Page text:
Monday, February 22, 2016

From My Shelf - Flight Of Dreams by Ariel Lawhon

Today I'm sharing with you Flight Of Dreams, the second novel by She Reads.org co-founder Ariel Lawhon, my first 5 star read of 2016!

Genre: (Historical) Fiction
Synopsis from the publisher, Doubleday, 2016 Advance Reading Copy Not For Sale paperback edition, 324 pages: 

"With everyone on board the Hindenberg harboring dark secrets, Flight of Dreams is an utterly suspenseful, heart-wrenching examination of one of the most enduring mysteries of the twentieth century.

On the evening of May 3, 1937, Emilie Imhoff boards the Hindenberg. As the only female crew member, Emilie has access to the entire airship, from the lavish dining rooms and passenger suites to the gritty engine cars and control room. She hears everything, including rumors circulating about bomb threats, but Emilie is more focused on her feeling for Max, the ship's navigator... and keeping her own plans under wraps.

What Emilie can't see is that everyone - from the sweet cabin boy to the high-standing German officer - seems to be hiding something. Even her budding romance with Max is about to be complicated by subterfuge and betrayal.

From a dazzling new voice in historical fiction, Flight of Dreams is a fiercely intimate portrait of the people on board. It is that rare novel with spellbinding plotting that keeps you guessing until the last page and breathtaking emotional intensity that stays with you long after you've finished reading."

I finished Flight Of Dreams on Friday afternoon, and whopping head cold aside, I needed to collect myself before I could sit down to write this review. This morning I re-read the last 51 pages, because apparently what a whopping head cold needs is another good cry!

In short: I loved Flight of Dreams.

I can hear some of you already asking, "How can you love a book when you already know the ending?"

I studied World War II history extensively in college because it has always struck something inside of me, even before reading The Diary of Anne Frank in grammar school and Night by Ellie Wiesel as a freshman in high school. I've watched countless documentaries on television. But, in recent years, historical fiction has transported me to this time period in ways the history books and films never could, on levels more personal, intimate, shocking, ultimately horrifying. (And in many cases I'm learning things I had not learned from those long ago text books and classes because I've gone on to researching a bit after I've finished reading).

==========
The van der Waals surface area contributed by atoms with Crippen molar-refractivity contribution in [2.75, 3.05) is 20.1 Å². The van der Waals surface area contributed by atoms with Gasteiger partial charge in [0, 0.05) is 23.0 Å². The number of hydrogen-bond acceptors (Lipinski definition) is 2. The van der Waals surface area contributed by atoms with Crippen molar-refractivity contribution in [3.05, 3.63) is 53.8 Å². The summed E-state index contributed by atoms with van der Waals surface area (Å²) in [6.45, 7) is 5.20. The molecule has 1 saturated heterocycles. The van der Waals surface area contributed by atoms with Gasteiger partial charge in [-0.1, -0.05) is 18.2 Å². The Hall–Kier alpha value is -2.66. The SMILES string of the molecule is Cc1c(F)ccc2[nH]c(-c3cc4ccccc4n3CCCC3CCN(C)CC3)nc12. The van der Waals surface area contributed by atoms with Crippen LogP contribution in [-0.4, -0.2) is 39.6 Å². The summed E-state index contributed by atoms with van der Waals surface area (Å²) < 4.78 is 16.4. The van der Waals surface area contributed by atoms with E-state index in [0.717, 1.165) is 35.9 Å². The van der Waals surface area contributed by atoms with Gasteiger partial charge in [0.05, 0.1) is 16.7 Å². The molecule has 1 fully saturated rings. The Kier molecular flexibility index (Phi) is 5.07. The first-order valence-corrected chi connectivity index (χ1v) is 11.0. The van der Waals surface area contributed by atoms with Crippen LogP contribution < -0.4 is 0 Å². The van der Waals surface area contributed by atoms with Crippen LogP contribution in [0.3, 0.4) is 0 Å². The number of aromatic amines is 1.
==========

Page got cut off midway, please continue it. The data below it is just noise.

I'm also a born and raised NJean, and we're taught about the Hindenberg in grammar school. (Or at least it used to be taught to young students, if they teach it now or not, I can't say for certain). I've seen the footage of its' fiery demise many times, and to this day wonder how anyone survived. My husband told me that his grandfather took my mother-in-law to see the wreckage down in Lakehurst when she was a little girl (of 5 or 7 years old, depending on what year you believe she was born), and that he bought her "an actual piece of the Hindenberg" which she said she had for years, though whether or not it actually a piece of the airship, she never knew. (Apparently they selling "pieces of the Hindenberg" everywhere - the morbid idea of which is unsettling to me). I also vaguely remember the GC Scott movie of the same name, made the year I was born.

So, yes, I am familiar with the Hindenberg, and I knew the inevitability Flight Of Dreams would come to on May 6, 1937. But, how would author Ariel Lawhon get to that tragic end? How would The Stewardess, The Navigator, The American, The Journalist and The Cabin Boy spend their three days aboard the airship prior to the crash? Who, along with the other passengers and crew, would be among the survivors? How would she leave them, and where? And the biggest question of all: What would cause the Hindenberg to crash?

Ariel's writing was transportive from page one, and put me inside the Hindenberg with its' precious cargo, some of whom are based on actual passengers from the doomed flight. The further along I read, the more I wanted to know how she would connect all of the dots, but at the same time, I was bracing myself for what I knew would be an emotionally vivid conclusion, regardless of that partial inevitability. I only put it down during the times I've been too ill to read.

While we may never truly know the real reason, or reasons, behind the cause of the Hindenberg crash, this novel does an amazing job of exploring a combination of possible "what if" scenarios. Her words give color to an event I've only seen in dark shades of grainy black and white. A beautiful page-turner.

Flight Of Dreams releases on Tuesday, February 23, 2016.

Links for reference:

Author Ariel Lawhon's Twitter: Click here.
Author Ariel Lawhon's Facebook: Click here.
(Publisher links above with initial book title reference at beginning of post, as well as the author's website with initial name reference at the beginning of post).

Ariel is also the author of The Wife, The Maid, and The Mistress, her first novel.

I want to thank Doubleday for providing me with a free copy of Flight Of Dreams as a member of the She Reads Blog Network for review. (Opinions are my own, and I am not required by the publisher or She Reads to write a positive review, nor have I received compensation for this review).

Please note: Off The Shelf is now From My Shelf.

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